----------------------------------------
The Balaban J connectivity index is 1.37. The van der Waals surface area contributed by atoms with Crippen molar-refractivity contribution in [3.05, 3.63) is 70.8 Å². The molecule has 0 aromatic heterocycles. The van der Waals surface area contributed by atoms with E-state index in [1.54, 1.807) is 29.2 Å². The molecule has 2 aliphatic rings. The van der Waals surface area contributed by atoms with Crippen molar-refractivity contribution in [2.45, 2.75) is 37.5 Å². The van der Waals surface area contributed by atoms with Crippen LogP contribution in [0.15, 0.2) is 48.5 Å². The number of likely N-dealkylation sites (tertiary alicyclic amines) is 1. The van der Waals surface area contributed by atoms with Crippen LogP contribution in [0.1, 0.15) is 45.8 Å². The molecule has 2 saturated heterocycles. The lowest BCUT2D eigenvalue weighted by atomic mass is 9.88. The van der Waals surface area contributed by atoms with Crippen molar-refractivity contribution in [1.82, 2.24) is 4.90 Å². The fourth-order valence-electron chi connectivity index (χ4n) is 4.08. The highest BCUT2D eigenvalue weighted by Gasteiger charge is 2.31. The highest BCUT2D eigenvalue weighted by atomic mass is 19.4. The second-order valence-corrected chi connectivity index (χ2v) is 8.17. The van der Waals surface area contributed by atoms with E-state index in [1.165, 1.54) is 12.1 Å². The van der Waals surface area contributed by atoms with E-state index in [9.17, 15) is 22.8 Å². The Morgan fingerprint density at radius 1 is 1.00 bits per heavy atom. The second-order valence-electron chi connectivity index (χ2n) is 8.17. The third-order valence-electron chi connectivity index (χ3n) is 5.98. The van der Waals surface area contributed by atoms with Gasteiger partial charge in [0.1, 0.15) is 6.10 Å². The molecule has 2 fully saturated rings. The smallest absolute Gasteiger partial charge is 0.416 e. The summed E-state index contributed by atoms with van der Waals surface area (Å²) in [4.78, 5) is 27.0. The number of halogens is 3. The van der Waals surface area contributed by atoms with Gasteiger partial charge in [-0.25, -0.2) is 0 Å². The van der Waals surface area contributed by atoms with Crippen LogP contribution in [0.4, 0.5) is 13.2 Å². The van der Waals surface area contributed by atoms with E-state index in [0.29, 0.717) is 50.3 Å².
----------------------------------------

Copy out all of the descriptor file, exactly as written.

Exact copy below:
The Balaban J connectivity index is 1.37. The van der Waals surface area contributed by atoms with Crippen molar-refractivity contribution in [3.05, 3.63) is 70.8 Å². The molecule has 0 aromatic heterocycles. The van der Waals surface area contributed by atoms with E-state index in [1.54, 1.807) is 29.2 Å². The molecule has 2 aliphatic rings. The van der Waals surface area contributed by atoms with Crippen molar-refractivity contribution in [2.45, 2.75) is 37.5 Å². The van der Waals surface area contributed by atoms with Crippen LogP contribution in [0.15, 0.2) is 48.5 Å². The number of likely N-dealkylation sites (tertiary alicyclic amines) is 1. The van der Waals surface area contributed by atoms with Crippen LogP contribution in [0.1, 0.15) is 45.8 Å². The molecule has 2 saturated heterocycles. The lowest BCUT2D eigenvalue weighted by atomic mass is 9.88. The van der Waals surface area contributed by atoms with Crippen molar-refractivity contribution in [1.82, 2.24) is 4.90 Å². The fourth-order valence-electron chi connectivity index (χ4n) is 4.08. The highest BCUT2D eigenvalue weighted by Gasteiger charge is 2.31. The highest BCUT2D eigenvalue weighted by atomic mass is 19.4. The second-order valence-corrected chi connectivity index (χ2v) is 8.17. The van der Waals surface area contributed by atoms with E-state index in [1.165, 1.54) is 12.1 Å². The van der Waals surface area contributed by atoms with E-state index in [9.17, 15) is 22.8 Å². The Morgan fingerprint density at radius 1 is 1.00 bits per heavy atom. The second-order valence-electron chi connectivity index (χ2n) is 8.17. The third-order valence-electron chi connectivity index (χ3n) is 5.98. The van der Waals surface area contributed by atoms with Gasteiger partial charge in [0.1, 0.15) is 6.10 Å². The molecule has 2 fully saturated rings. The smallest absolute Gasteiger partial charge is 0.416 e. The summed E-state index contributed by atoms with van der Waals surface area (Å²) in [4.78, 5) is 27.0. The number of halogens is 3. The van der Waals surface area contributed by atoms with Gasteiger partial charge in [-0.25, -0.2) is 0 Å². The van der Waals surface area contributed by atoms with Crippen LogP contribution in [0.4, 0.5) is 13.2 Å². The van der Waals surface area contributed by atoms with E-state index in [0.29, 0.717) is 50.3 Å².